The other option available from Confirmation screen 92 is video checkout with an e-mail receipt. When that selection is made from Confirmation screen 92, E-Mail Entry screen 96 is displayed on the TV of guest terminal 16. Screen 96 instructs the guest to use keyboard 76 to enter an e-mail address which will appear as keystrokes are made on the entry field of screen 96. This interactive entry of information onto the screen is done by sending keystroke information as a response to polling by UHC 20, which then results in an updating of screen 96 to reflect the results of the keystrokes of keyboard 76. When the keyboard entry is complete, the guest presses a key such as “enter” indicating that the guest is finished entering the e-mail address. UHC 20 checks the address to see that it is in a proper form and then causes Thank You screen 98 to be displayed. Screen 98 confirms a receipt will be e-mailed and gives the user only one option: to select “exit.” The selection of “exit” causes the Welcome Channel screen 80 to again be displayed. Upon the completion of a video checkout with e-mail receipt, UHC 20 formats the guest account information into a format which can be sent by e-mail and sends the e-mail file from its ethernet card to Internet server, which in turn sends the e-mail over the Internet to the guest's e-mail address. The guest's credit card number is not displayed and is not included in the e-mail.

The e-mail receipt automatically provided by system 10 allows the guest to receive a receipt much quicker than if a hard copy of the receipt must be printed and sent by mail. It involves less involvement by the hotel staff and is much more efficient for the guest and hotel. It also avoids the need for the guest to stand in a checkout line to get a hard copy.

In other embodiments of the invention, e-mail address information can be entered at the time of check in. In that case, screen 96 can display the previously entered e-mail address (which was retrieved by UHC 20 as part of the information from PMS 50). In that case, the guest does not need to enter an e-mail address again, but rather can either confirm the e-mail address shown, or make corrections through the use of keyboard 76.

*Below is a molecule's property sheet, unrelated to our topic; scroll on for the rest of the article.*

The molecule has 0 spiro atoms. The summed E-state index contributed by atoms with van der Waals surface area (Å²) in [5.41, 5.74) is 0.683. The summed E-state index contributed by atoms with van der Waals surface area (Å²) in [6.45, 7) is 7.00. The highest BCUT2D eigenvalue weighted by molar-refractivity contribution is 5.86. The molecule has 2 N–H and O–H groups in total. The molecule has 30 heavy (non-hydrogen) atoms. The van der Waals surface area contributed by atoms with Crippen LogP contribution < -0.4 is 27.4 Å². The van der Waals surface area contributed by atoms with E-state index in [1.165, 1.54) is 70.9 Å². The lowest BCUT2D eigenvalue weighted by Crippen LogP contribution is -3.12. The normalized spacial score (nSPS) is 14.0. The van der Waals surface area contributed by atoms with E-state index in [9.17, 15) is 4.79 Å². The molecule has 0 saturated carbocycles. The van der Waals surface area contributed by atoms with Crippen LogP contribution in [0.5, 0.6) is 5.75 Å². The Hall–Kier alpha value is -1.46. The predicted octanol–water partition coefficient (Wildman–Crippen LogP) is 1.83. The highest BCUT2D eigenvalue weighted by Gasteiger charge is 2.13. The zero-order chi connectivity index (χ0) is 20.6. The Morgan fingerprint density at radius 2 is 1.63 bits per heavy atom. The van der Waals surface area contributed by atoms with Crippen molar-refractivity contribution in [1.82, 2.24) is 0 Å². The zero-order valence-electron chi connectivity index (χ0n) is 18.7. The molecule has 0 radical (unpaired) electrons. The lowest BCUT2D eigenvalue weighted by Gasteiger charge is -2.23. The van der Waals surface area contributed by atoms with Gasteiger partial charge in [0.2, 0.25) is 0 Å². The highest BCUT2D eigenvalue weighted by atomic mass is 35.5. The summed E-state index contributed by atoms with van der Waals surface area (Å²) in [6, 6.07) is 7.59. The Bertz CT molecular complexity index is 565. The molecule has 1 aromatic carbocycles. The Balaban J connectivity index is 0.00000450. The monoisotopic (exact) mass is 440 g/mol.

In some embodiments of the invention, a log is maintained by UHC 20 of e-mails which have been sent from the particular hotel. Alternatively, this log may be maintained by the operator of the entertainment system 10 for all of the different hotels being served.

UHC 20 ordinarily will deliver e-mails immediately upon a successful video checkout operation being completed. E-mails will be originated only once. UHC 20 or Internet server 22 may, however, have the capability of automatically re-sending the e-mail upon certain default conditions.

Information required to be on the e-mail receipt include date, an itemized listing of charges, and location information. Preferably, the location information should include name, address, phone, and e-mail address, (if available) of the hotel or other lodging facility.

The return address (reply to) of the e-mails sent by UHC 20 as part of the video checkout process use the hotel's e-mail address if available. If no e-mail address if available for the hotel, then an e-mail address of the owner/operator entertainment system 10 is used.

For security of the guest's credit card number, the e-mail receipt will not include the credit card number, or other information that may be sensitive to the guest. The e-mailed receipt should preferably mention that a credit card number is not listed for reasons of the guest's security.

Although the present invention has been described with reference to preferred embodiments, workers skilled in the art will recognize that changes maybe made in form and detail without departing from the spirit and scope of the invention.